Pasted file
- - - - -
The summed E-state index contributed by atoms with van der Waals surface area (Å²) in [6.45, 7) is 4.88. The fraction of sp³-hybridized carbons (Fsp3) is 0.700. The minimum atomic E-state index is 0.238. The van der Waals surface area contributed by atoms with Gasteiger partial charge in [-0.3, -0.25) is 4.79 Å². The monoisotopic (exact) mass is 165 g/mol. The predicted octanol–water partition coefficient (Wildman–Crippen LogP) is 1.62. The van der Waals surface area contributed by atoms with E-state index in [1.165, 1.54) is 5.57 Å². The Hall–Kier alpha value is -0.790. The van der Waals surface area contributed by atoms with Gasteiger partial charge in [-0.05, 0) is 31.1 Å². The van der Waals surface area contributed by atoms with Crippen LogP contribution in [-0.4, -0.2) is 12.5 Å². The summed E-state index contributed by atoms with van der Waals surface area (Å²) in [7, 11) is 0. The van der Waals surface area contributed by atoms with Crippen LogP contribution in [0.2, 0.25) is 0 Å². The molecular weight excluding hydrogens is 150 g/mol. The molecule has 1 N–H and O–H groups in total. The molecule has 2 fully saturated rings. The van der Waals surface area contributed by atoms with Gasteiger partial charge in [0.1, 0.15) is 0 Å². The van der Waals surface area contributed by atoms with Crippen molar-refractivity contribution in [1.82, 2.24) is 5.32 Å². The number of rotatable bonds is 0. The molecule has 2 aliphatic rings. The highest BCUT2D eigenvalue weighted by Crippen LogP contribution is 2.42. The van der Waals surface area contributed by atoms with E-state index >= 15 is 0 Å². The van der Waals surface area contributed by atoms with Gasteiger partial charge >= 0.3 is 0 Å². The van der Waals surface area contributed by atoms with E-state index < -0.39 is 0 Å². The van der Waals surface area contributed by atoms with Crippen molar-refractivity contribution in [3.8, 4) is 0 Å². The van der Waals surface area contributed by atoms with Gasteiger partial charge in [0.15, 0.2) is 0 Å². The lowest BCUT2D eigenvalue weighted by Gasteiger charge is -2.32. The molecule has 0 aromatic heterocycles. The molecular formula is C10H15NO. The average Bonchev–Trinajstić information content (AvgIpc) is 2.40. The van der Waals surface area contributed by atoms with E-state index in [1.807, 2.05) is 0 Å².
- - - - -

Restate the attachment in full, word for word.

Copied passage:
The summed E-state index contributed by atoms with van der Waals surface area (Å²) in [6.45, 7) is 4.88. The fraction of sp³-hybridized carbons (Fsp3) is 0.700. The minimum atomic E-state index is 0.238. The van der Waals surface area contributed by atoms with Gasteiger partial charge in [-0.3, -0.25) is 4.79 Å². The monoisotopic (exact) mass is 165 g/mol. The predicted octanol–water partition coefficient (Wildman–Crippen LogP) is 1.62. The van der Waals surface area contributed by atoms with E-state index in [1.165, 1.54) is 5.57 Å². The Hall–Kier alpha value is -0.790. The van der Waals surface area contributed by atoms with Gasteiger partial charge in [-0.05, 0) is 31.1 Å². The van der Waals surface area contributed by atoms with Crippen LogP contribution in [-0.4, -0.2) is 12.5 Å². The summed E-state index contributed by atoms with van der Waals surface area (Å²) in [7, 11) is 0. The van der Waals surface area contributed by atoms with Crippen LogP contribution in [0.2, 0.25) is 0 Å². The molecular weight excluding hydrogens is 150 g/mol. The molecule has 1 N–H and O–H groups in total. The molecule has 2 fully saturated rings. The van der Waals surface area contributed by atoms with Gasteiger partial charge in [0.1, 0.15) is 0 Å². The van der Waals surface area contributed by atoms with Crippen molar-refractivity contribution in [1.82, 2.24) is 5.32 Å². The number of rotatable bonds is 0. The molecule has 2 aliphatic rings. The highest BCUT2D eigenvalue weighted by Crippen LogP contribution is 2.42. The van der Waals surface area contributed by atoms with E-state index >= 15 is 0 Å². The van der Waals surface area contributed by atoms with Gasteiger partial charge >= 0.3 is 0 Å². The van der Waals surface area contributed by atoms with E-state index < -0.39 is 0 Å². The van der Waals surface area contributed by atoms with Crippen molar-refractivity contribution in [3.8, 4) is 0 Å². The van der Waals surface area contributed by atoms with Gasteiger partial charge in [0.15, 0.2) is 0 Å². The lowest BCUT2D eigenvalue weighted by Gasteiger charge is -2.32. The molecule has 0 aromatic heterocycles. The molecular formula is C10H15NO. The average Bonchev–Trinajstić information content (AvgIpc) is 2.40. The van der Waals surface area contributed by atoms with E-state index in [1.807, 2.05) is 0 Å².